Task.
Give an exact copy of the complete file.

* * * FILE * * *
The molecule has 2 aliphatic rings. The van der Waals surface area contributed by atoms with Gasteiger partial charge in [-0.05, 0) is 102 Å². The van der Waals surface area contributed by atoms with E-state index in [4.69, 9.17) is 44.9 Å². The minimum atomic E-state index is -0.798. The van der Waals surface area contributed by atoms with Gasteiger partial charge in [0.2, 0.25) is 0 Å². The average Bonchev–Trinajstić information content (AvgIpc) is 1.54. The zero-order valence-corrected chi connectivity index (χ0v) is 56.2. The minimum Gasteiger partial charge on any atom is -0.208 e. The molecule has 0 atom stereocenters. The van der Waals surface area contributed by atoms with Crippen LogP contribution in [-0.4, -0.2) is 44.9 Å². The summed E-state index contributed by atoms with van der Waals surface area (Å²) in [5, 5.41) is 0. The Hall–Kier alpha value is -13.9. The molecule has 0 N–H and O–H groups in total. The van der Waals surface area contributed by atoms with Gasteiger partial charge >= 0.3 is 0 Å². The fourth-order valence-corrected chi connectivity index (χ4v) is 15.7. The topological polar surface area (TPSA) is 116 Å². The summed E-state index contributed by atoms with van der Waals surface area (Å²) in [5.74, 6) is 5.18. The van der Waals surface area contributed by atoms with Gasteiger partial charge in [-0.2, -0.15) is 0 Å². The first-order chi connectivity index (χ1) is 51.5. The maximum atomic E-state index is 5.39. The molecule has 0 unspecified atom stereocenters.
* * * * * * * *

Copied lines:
The molecule has 2 aliphatic rings. The van der Waals surface area contributed by atoms with Gasteiger partial charge in [-0.05, 0) is 102 Å². The van der Waals surface area contributed by atoms with E-state index in [4.69, 9.17) is 44.9 Å². The minimum atomic E-state index is -0.798. The van der Waals surface area contributed by atoms with Gasteiger partial charge in [0.2, 0.25) is 0 Å². The average Bonchev–Trinajstić information content (AvgIpc) is 1.54. The zero-order valence-corrected chi connectivity index (χ0v) is 56.2. The minimum Gasteiger partial charge on any atom is -0.208 e. The molecule has 0 atom stereocenters. The van der Waals surface area contributed by atoms with Crippen LogP contribution in [-0.4, -0.2) is 44.9 Å². The summed E-state index contributed by atoms with van der Waals surface area (Å²) in [5, 5.41) is 0. The Hall–Kier alpha value is -13.9. The molecule has 0 N–H and O–H groups in total. The van der Waals surface area contributed by atoms with Gasteiger partial charge >= 0.3 is 0 Å². The fourth-order valence-corrected chi connectivity index (χ4v) is 15.7. The topological polar surface area (TPSA) is 116 Å². The summed E-state index contributed by atoms with van der Waals surface area (Å²) in [5.74, 6) is 5.18. The van der Waals surface area contributed by atoms with Gasteiger partial charge in [-0.2, -0.15) is 0 Å². The first-order chi connectivity index (χ1) is 51.5. The maximum atomic E-state index is 5.39. The molecule has 0 unspecified atom stereocenters.